(e) Running scores are kept of the cumulative quantity of data transmitted to each receiver.
Not all these operational principles are used in every embodiment (algorithm) of the method, but most of them always are.
The method as a whole is characterized by dynamic adaptivity, in that it specifies frequently recurrent examination of the transmission parameters—data in the transmission queues, subscriber priorities and ATRs—and making slot allotment and assignments based on the results. The reliance on the ATR at each slot time in deciding on its assignment is an important feature of the invention, in that it enables following the fast variations in SNR and choosing instants at which it is relatively high, to thus increase the overall transmission rate. Three algorithms are disclosed, and fully described in the next section, as representative embodiments of the method. They will now be briefly explained, with reference to the above operational principles, to thereby convey the essence of the invented method. The first two algorithms aim at primarily fulfilling functional principle A and secondarily—functional principle B; that is, these two algorithms are designed to cause the quantity of data transmitted to each receiver of the queue group over some finite time period to be strictly in proportion to their respective priorities (or, absent any priority classification, to be mutually equal). The third algorithm provides a flexible, adjustable, weighting of the effects of the two principles; that is, the user can prescribe the relative importance of the two functional principles in the scheme that determines specific slot allocations. In the first two algorithms a particular variable, termed “gain factor”, is continuously computed for each receiver and used in the allocation process; it is the ratio of current ATR to an average of ATRs over a time period. Gain factor is thus a measure of the instantaneous reception capability of a receiver relative to its own average and its uses increase the likelihood that, if some amount of data has to be sent to any receiver, this will occur at the optimal slots, thus maximizing the overall transmission rate.
The first algorithm incorporates principles (a), (b), (d), and (e), as follows: At each planning phase, a predetermined quantity of data is considered. This quantity is divided among all receivers of the queue group in proportion to their priorities. At each slot time, an average ATR is computed for each receiver of the queue group over a just preceding period of a predetermined duration and therefrom a gain factor is computed as the ratio of actual ATR (i.e. that reported for the just preceding slot) to the average ATR. The gain factors of all receivers of the queue group are compared and the one with the highest gain factor is assigned the slot. A receiver that has received its allotted quantity ceases to be considered in the comparison until next planning phase. The process repeats until all planned quantity has been transmitted. The use of gain factor in this algorithm is an important feature.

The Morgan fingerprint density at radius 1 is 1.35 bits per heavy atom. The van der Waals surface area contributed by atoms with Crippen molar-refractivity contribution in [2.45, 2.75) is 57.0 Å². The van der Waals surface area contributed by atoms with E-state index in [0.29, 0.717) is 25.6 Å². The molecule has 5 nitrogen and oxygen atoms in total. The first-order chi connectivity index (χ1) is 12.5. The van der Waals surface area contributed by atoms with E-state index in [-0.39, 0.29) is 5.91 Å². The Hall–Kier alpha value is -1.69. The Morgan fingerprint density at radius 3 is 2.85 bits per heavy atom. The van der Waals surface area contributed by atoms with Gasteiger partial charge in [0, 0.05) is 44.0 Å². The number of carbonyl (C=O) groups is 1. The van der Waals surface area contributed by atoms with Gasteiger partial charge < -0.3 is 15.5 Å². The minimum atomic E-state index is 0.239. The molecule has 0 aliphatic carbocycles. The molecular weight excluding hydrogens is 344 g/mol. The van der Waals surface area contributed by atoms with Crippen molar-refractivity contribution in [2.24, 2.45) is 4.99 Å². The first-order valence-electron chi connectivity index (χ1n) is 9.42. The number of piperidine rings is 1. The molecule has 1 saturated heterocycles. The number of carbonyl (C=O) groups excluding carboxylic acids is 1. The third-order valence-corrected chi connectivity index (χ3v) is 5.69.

The second algorithm incorporates principles (a), (c), (d) and (e). It includes a planning phase in which a planning frame of a predetermined number of slots is considered. Here it is assumed that there are prediction values available for the ATRs of all receivers of the queue group at all slots of the planning frame. An amount of data is determined and divided among the receivers of the queue group, to become their respective allotments, in proportion to their priorities, the allotments being the data quantities transmittable to the respective receivers during the planning frame according to the averages of the respective predicted ATR values. Assignment of slots over the entire planning frame is determined at its beginning (rather than at each slot time, as in the first algorithm). The determination is based on comparison, for each slot, of gain factor values that are computed for each receiver as the ratio of the respective predicted ATR to the respective average of the predicted ATRs. A situation often arises of the entire allotted amount being (predictably) transmittable over only part of the slots of the planning frame, in which case, further allotments are similarly made and the remaining slots are allocated accordingly. After the passage of the planning frame, the amounts of data actually transmitted to all receivers of the queue group are compared to each other, and to the extent that their proportions differ from the ratios of the respective priorities, the allotments of the various receivers at the next planning phase are adjusted in proportion to the respective differences. The use of predicted values in assigning slots over a planning frame is a feature of the invention, having the additional advantage that it allows choosing, for many receivers, the slots in which they are likely to have the highest gain factors, thus further maximizing overall transmission rate.